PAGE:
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Polehampton C of E Infants School

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Description

Polehampton C. of E. Infant School is a two form entry Infant School situated in the heart of Twyford village. We are part of the Polehampton C. of E. Schools Federation; this ensures a seamless transition to our Junior School.

We are an “Outstanding” school, with the highest aspirations for every child in our care. Our vision is to provide an excellent education within a philosophy of Christian values in a happy, caring and supportive environment. Our pupils become rounded, enthusiastic people who have the confidence and skills to face their futures with enquiring and open minds

Our Mission Statement: To be an inclusive and caring Christian community
where everyone is encouraged to aim high. Every Child Matters. Every Person Matters.

 

Website:
Polehampton C of E Infants School

Who to contact

Contact Name
Miss Helen Ball
Contact Position
Head Teacher
Telephone
0118 934 0246
Email
admin@polehampton-inf.wokingham.sch.uk

Where to go

Name
Polehampton C of E Infants School
Address
Hermitage Drive
Twyford
Berkshire
Postcode
RG10 9HS

Accessing this service

Type of School
Maintained
Age Ranges
4 yrs - 7 yrs

Local Offer - Support available for children and young people with additional needs

Local Offer logo
 
Local Offer Description

Local Offer last reviewed 19/10/2018

Identification of Special Educational Needs and Disabilities (SEND)
1.1: How does the school identify children/young people with special educational needs and disabilities?
  • At both of our schools a child will be listed on our SEND register if, despite receiving differentiated learning opportunities they:
  • Make little or no progress even when receiving teaching interventions that target their particular area of need,
  • Show signs of difficulty in developing literacy or mathematics skills which result in poor attainment in some curriculum areas,
  • Present persistent social, emotional or behavioural difficulties which are not improved by the usual strategies employed across our schools,
  • Have sensory or physical difficulties, and continues to make little or no progress despite the provision of specialist equipment,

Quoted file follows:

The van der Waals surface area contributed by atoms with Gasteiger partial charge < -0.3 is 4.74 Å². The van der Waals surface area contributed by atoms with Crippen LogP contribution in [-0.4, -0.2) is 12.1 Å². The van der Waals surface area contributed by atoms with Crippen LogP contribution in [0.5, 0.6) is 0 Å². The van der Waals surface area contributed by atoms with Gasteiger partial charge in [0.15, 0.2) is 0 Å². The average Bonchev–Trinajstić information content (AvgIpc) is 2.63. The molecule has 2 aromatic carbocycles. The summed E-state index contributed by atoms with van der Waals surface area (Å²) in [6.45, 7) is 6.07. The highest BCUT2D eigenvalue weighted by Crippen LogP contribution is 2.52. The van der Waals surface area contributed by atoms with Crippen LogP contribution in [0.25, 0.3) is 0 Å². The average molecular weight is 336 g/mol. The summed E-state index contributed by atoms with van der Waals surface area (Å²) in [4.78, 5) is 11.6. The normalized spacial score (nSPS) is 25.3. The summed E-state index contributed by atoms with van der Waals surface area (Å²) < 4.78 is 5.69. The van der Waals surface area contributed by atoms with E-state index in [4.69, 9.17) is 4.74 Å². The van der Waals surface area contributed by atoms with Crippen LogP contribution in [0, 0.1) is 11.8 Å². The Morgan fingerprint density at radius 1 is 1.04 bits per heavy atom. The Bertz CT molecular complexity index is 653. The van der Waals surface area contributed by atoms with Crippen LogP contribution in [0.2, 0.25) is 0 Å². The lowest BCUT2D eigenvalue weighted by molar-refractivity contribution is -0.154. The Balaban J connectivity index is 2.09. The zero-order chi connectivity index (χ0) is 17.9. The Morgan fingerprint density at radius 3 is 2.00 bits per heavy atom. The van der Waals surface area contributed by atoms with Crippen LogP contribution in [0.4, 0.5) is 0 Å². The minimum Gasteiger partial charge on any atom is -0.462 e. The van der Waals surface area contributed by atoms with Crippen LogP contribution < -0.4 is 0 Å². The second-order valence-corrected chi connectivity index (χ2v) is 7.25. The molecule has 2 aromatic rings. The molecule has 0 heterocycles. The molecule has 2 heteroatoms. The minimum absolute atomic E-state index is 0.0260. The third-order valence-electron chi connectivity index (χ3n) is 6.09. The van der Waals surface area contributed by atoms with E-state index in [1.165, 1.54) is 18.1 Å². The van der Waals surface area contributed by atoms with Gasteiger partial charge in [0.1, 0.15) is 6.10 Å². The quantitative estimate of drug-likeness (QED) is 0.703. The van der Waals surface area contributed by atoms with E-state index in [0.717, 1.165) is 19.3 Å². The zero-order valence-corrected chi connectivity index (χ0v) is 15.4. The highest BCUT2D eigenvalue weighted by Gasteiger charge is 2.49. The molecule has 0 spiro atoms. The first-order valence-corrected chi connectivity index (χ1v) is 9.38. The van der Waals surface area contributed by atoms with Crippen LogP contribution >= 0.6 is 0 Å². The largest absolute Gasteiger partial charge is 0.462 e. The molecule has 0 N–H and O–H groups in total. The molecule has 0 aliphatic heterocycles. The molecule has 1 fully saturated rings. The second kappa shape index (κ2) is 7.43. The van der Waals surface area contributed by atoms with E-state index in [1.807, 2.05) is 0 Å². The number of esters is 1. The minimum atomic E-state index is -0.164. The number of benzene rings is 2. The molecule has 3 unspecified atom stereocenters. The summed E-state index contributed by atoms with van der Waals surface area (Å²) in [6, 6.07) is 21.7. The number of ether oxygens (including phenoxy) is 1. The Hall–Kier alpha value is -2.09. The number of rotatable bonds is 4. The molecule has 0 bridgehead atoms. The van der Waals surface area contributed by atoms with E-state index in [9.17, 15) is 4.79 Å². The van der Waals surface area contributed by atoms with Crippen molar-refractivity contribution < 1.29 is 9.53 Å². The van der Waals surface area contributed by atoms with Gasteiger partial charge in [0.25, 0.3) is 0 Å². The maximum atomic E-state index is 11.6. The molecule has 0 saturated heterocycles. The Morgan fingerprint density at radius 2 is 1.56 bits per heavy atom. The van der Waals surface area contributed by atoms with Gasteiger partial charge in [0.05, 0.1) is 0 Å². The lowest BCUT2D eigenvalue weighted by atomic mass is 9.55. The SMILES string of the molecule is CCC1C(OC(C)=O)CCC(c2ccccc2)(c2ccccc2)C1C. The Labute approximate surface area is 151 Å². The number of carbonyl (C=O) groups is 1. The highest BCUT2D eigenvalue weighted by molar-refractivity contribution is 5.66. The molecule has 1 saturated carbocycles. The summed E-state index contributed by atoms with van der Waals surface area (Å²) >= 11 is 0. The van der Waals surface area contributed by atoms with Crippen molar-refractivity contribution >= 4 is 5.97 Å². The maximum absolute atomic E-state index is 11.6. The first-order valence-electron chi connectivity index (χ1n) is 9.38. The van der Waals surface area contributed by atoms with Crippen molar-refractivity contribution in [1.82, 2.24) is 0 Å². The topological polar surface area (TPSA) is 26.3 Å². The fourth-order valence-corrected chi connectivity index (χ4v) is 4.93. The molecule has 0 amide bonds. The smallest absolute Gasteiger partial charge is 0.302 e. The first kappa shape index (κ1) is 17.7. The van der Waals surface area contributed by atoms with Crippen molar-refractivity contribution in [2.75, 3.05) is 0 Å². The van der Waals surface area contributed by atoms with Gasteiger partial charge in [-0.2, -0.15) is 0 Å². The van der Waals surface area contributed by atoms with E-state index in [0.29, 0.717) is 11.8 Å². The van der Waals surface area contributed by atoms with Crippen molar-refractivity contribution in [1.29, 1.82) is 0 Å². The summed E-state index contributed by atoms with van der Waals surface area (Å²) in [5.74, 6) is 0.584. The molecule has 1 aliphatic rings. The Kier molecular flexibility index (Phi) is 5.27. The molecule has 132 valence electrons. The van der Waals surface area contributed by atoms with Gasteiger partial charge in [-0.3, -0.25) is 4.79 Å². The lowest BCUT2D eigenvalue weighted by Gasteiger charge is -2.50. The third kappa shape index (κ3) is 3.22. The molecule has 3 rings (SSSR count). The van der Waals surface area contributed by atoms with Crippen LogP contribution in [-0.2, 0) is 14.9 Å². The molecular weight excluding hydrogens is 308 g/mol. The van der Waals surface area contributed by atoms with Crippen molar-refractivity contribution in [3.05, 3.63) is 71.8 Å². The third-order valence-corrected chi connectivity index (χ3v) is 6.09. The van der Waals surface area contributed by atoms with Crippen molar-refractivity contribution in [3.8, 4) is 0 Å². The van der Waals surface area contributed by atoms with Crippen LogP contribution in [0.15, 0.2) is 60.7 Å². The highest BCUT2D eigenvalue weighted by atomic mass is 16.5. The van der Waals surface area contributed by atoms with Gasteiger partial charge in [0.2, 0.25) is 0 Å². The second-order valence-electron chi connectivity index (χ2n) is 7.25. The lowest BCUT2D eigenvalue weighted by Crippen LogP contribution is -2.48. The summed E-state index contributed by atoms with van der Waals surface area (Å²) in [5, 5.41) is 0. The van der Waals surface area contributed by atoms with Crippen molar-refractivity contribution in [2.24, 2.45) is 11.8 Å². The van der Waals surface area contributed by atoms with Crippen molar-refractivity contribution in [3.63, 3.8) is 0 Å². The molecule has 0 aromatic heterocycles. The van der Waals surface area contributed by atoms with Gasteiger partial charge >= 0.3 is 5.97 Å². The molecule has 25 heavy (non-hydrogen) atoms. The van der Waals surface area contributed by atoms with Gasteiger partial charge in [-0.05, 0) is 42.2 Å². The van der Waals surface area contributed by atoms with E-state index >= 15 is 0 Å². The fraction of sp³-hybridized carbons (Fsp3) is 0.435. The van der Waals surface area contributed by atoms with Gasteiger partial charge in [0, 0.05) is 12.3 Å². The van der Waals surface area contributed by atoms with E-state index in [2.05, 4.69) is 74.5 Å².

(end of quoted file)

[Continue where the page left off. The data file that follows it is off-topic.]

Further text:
• Have communication and/or interaction difficulties, and continues to make little or no progress despite the provision of a differentiated curriculum.

(See SEN Code of Practice, 2001, 5.44)

1.2: What should I do if I think my child has SEND?

At Polehampton C. of E. Infant and Junior Schools we operate a very open door policy. If at any point you have concerns about your child we would welcome you to contact us.

Either:

  • Speak to your child’s class teacher
  • Contact us through the office to arrange to meet with the school’s Inclusion Coordinators or Head Teachers
  • Or, send an email to the school admin address and they will forward it to the appropriate member of staff who will then be in touch.
Support for children with special educational needs
2.1: If my child is identified as having SEND, who will oversee and plan their education programme?
  • The Inclusion Coordinator is the person who oversees the support which is put in place for your child.
  • They work collaboratively with your child’s class teacher/teachers to plan provision, and monitor it thereafter. 
  • However, it is your child’s class teacher who is ultimately responsible for your child’s progress and who will differentiate lessons throughout the school day to ensure that they are accessible for your child.
2.2: How will I be informed / consulted about the ways in which my child is being supported?

We operate a very open door policy and pride ourselves in working in partnership with parents. We would always keep you as informed as possible about how your child is being supported at school and would be happy to arrange to speak with you if you ever felt you needed to know more.

  • Regular contact between yourself and your child’s teacher will be the primary way of understanding exactly what additional support is in place for your child.
  • Where new concerns have been identified you will be asked to meet with the Inclusion Coordinator and Class teacher to discuss what can be done next.
  • After written consent has been received by the Inclusion Coordinator, external services can also be accessed. When these services are involved, we will have regular meetings to ensure that everybody is kept up to date and new information can be shared.
2.3: How will the school balance my child's need for support with developing their independence?
  • Developing independence is our highest priority as it is the skill that your child will need throughout their school life and beyond.
  • Teachers plan appropriate levels of support for your child within their planning for each lesson.
  • Our policy is for qualified teachers to work alongside the children who have SEND within the classroom, for the majority of time.
  • Children with SEND will often benefit from specialist intervention programmes which are led by experienced teaching assistants who are trained in delivering that provision. For some examples of these specialist intervention programmes see 2.7.
  • We rarely use 1:1 support assistants and tend only to do so in exceptional circumstances.
2.4: How will the school match / differentiate the curriculum for my child's needs?

Differentiation looks very subtle in the classroom and may not be obvious to someone observing. This ensures that most children are unaware of differences in their work or expectations.